About the client and their service
BrightPlan is a service that allows employers to improve their employees’ financial well-being through financial advisors and their digital platform. Within the latter, users can review their spending, have a detailed view of their net worth, generate budgets through an AI that looks into their past behavior, create short and long-term goals, among other things that bring their finances to life.
What was our challenge?
Through several informal interviews, as well as from potential customers in demos, BrightPlan got feedback that their main page was too long, especially on mobile and it didn’t give as much instant value as they would expect. So, our goal was to redesign the main page, making it shorter, while bringing even more value to our customers at first glance
How did we tackle this problem?
Analysis of the BrightPlan app
The first thing we did was an analysis of BrightPlan’s main page and documented the shortcomings we encountered:
- The page was extremely long, mainly due to its centered layout and it wasn’t designed with a mobile-first approach, so it was even longer on such devices.
- The features showcased weren’t very dynamic, so it didn’t give users a reason to enter the app on a daily basis.
- Academy, a key feature within the app, was at the bottom of the page and really difficult to get to.
Benchmark Mood board
Then we decided to review other applications. What were common patterns and practices within financial apps? Our main insight here was how they use dashboards to showcase main insights to their customers.
Ideation & early wireframes
After several discussions with the team, we decided we would take a dashboard approach to our landing page since it brings the most important elements up front and makes the users focus on what’s really important. But then we needed to decide, what kind of dashboard would it be? Would it have fixed-size widgets? Would some be bigger than others? How will we prioritize what’s relevant to our users?
We did several explorations on layout, but before making a determination, we decided to do user interviews to get a clearer view of what’s important to them.
Instead of going to users and just asking them about our platform, we decided to create more sketches, but this time for the widgets themselves, how they will look, and what kind of information they will show. We created a sketch for every feature within our platform and also developed sketches of ideas for widgets we thought would be useful so we could validate them with our users.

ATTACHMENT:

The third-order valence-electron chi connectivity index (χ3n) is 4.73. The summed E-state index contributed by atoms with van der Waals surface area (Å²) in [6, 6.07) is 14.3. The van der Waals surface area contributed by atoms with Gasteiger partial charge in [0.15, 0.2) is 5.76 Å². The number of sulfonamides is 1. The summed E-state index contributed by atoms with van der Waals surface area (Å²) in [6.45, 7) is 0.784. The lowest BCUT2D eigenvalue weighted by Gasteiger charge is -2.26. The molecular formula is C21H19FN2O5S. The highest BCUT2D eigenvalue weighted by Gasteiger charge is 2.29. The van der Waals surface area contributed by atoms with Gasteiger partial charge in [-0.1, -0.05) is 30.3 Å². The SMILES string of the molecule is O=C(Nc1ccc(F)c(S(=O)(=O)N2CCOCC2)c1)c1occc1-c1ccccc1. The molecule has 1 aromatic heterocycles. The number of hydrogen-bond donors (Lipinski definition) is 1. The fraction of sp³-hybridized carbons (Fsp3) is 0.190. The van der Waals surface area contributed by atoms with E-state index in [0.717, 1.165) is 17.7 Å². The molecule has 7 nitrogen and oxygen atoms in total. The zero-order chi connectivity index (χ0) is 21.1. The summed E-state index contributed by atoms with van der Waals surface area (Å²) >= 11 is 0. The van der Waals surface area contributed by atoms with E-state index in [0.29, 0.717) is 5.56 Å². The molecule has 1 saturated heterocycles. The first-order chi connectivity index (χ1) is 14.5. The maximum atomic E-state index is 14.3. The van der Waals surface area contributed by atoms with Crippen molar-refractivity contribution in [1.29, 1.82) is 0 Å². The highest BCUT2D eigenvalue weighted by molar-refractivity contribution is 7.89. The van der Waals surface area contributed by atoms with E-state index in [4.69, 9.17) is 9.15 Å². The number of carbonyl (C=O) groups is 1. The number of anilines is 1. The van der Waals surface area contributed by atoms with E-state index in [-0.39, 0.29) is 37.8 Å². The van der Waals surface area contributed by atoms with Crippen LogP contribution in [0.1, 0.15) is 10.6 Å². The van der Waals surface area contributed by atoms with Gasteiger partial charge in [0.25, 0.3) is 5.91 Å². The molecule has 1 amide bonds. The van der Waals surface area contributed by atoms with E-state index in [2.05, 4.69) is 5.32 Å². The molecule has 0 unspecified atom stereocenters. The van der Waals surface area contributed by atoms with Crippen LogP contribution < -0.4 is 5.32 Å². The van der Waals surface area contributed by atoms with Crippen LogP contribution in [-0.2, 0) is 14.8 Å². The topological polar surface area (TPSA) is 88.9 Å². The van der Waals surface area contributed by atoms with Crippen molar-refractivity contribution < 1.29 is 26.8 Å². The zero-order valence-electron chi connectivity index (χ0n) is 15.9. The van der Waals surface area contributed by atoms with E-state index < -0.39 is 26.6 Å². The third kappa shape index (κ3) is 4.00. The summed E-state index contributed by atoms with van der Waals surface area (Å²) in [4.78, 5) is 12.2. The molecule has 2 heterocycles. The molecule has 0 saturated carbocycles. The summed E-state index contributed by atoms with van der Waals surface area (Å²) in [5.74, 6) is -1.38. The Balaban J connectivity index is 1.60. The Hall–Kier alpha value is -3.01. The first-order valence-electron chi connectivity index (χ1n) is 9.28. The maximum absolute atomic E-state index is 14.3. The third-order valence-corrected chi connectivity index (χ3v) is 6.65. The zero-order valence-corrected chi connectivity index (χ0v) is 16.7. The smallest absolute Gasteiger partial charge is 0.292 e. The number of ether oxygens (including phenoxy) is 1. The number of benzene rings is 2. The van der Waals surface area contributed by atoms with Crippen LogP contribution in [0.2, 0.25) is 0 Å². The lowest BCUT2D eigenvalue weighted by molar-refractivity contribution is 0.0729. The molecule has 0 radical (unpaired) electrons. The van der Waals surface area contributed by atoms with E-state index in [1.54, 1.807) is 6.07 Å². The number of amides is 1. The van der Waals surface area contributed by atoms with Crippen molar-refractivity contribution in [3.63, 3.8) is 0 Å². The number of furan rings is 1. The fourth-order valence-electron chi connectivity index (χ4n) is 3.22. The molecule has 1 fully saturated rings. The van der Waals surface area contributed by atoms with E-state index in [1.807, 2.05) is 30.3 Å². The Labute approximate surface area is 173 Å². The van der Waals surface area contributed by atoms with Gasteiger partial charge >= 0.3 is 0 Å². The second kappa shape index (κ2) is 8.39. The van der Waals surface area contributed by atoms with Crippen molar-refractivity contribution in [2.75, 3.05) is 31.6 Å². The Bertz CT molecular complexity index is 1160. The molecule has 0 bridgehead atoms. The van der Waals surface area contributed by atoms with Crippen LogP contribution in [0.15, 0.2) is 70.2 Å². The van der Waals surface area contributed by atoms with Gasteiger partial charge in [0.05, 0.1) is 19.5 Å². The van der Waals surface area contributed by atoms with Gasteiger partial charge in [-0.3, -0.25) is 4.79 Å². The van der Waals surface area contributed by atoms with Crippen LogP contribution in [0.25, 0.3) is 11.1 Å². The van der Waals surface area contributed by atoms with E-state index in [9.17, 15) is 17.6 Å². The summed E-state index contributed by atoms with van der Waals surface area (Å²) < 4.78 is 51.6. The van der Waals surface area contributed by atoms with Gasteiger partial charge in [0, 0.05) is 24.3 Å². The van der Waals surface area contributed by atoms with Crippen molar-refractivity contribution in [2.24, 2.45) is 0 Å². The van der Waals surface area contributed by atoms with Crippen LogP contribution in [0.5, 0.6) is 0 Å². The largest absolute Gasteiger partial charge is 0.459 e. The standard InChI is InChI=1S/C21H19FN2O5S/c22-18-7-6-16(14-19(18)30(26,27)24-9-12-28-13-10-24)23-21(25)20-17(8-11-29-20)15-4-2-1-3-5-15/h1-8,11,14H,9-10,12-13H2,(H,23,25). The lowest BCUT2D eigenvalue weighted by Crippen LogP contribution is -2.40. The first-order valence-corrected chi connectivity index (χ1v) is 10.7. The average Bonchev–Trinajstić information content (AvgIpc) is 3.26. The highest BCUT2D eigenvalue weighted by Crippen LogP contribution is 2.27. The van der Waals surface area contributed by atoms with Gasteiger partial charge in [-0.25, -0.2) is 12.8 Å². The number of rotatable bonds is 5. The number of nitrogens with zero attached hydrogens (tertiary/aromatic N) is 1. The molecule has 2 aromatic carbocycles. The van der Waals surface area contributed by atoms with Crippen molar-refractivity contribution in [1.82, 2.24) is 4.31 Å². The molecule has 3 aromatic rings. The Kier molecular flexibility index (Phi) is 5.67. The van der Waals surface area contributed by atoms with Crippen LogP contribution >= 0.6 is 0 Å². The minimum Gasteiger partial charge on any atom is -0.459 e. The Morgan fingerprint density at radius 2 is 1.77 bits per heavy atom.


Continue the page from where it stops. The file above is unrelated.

Once we had the sketches, we conducted several user interviews with customers. We asked about their experience with the platform, which are the main features they use on BrightPlan and showed them sketches of the widgets to see what they thought and to name their top five. Our main insights were:
- Different users, different needs. Some customers use BrightPlan to review their goals, others review their spending, while others focus mainly on their accounts.
- Some users suggested they want a landing page with more insights, according to their needs, rather than a set standard.
- When shown the dashboard, all of them seemed excited, but when asked about which ones were their top 5, they all gave different answers.
- Some of the sketches were marked as useful, while others were either not clear on what they were showing or not useful at all.
With those insights and our goals in mind, we decided that:
- Our dashboard will be customizable to suit any user needs.
- We will allow users to switch between old and new views to get metrics on adoption.
- Our widgets will all be the same size as the most meaningful insight varies depending on the customers’ changing needs.
- Although customizable, the top three widgets will be assigned by BrightPlan based on business needs.
- They need to only showcase the most important data, especially on mobile.
- Once clicked or tapped, the user goes to a full page where more detailed data from the widget is displayed.
With these in mind, our final design followed Brightplan’s design system, so besides the widgets themselves, most components and elements were already pre-built.
We also created the settings page, where users can go to customize their main page, in case they want to add a new widget or take out one that doesn’t have any value to them.
And for each of these widgets, we created a brand-new page with all their detailed information.
- Desktop page 60% shorter and mobile 75%, both providing more relevant content to the user.
- 99% Adoption by users of the application.
- One-click access to different sections of the application that previously required multiple clicks and navigation.
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